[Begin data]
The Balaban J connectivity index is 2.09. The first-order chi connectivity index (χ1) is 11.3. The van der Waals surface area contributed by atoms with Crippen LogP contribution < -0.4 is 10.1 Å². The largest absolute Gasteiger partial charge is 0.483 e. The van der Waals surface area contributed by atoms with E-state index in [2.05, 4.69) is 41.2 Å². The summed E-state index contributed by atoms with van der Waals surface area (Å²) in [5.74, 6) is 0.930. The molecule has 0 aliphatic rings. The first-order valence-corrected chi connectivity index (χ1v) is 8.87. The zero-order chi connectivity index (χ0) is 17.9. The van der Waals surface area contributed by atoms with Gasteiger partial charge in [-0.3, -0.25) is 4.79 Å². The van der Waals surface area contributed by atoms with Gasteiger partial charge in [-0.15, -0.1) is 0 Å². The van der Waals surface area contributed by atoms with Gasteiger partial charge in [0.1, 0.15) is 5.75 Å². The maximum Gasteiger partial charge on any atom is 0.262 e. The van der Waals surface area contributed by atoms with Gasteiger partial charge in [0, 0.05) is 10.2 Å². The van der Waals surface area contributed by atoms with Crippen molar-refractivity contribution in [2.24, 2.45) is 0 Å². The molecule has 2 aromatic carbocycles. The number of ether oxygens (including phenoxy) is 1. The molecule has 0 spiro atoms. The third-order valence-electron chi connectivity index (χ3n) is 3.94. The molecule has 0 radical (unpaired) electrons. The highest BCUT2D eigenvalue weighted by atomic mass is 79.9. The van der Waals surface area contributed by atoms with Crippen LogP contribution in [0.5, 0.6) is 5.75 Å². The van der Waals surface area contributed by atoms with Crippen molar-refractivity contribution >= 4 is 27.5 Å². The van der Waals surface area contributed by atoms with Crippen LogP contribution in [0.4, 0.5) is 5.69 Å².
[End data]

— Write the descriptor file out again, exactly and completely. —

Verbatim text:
The Balaban J connectivity index is 2.09. The first-order chi connectivity index (χ1) is 11.3. The van der Waals surface area contributed by atoms with Crippen LogP contribution < -0.4 is 10.1 Å². The largest absolute Gasteiger partial charge is 0.483 e. The van der Waals surface area contributed by atoms with E-state index in [2.05, 4.69) is 41.2 Å². The summed E-state index contributed by atoms with van der Waals surface area (Å²) in [5.74, 6) is 0.930. The molecule has 0 aliphatic rings. The first-order valence-corrected chi connectivity index (χ1v) is 8.87. The zero-order chi connectivity index (χ0) is 17.9. The van der Waals surface area contributed by atoms with Gasteiger partial charge in [-0.3, -0.25) is 4.79 Å². The van der Waals surface area contributed by atoms with Gasteiger partial charge in [-0.15, -0.1) is 0 Å². The van der Waals surface area contributed by atoms with Gasteiger partial charge in [0.1, 0.15) is 5.75 Å². The maximum Gasteiger partial charge on any atom is 0.262 e. The van der Waals surface area contributed by atoms with Gasteiger partial charge in [0, 0.05) is 10.2 Å². The van der Waals surface area contributed by atoms with Crippen molar-refractivity contribution in [2.24, 2.45) is 0 Å². The molecule has 2 aromatic carbocycles. The number of ether oxygens (including phenoxy) is 1. The molecule has 0 spiro atoms. The third-order valence-electron chi connectivity index (χ3n) is 3.94. The molecule has 0 radical (unpaired) electrons. The highest BCUT2D eigenvalue weighted by atomic mass is 79.9. The van der Waals surface area contributed by atoms with Crippen LogP contribution in [0.5, 0.6) is 5.75 Å². The van der Waals surface area contributed by atoms with Crippen molar-refractivity contribution >= 4 is 27.5 Å². The van der Waals surface area contributed by atoms with Crippen LogP contribution in [0.4, 0.5) is 5.69 Å².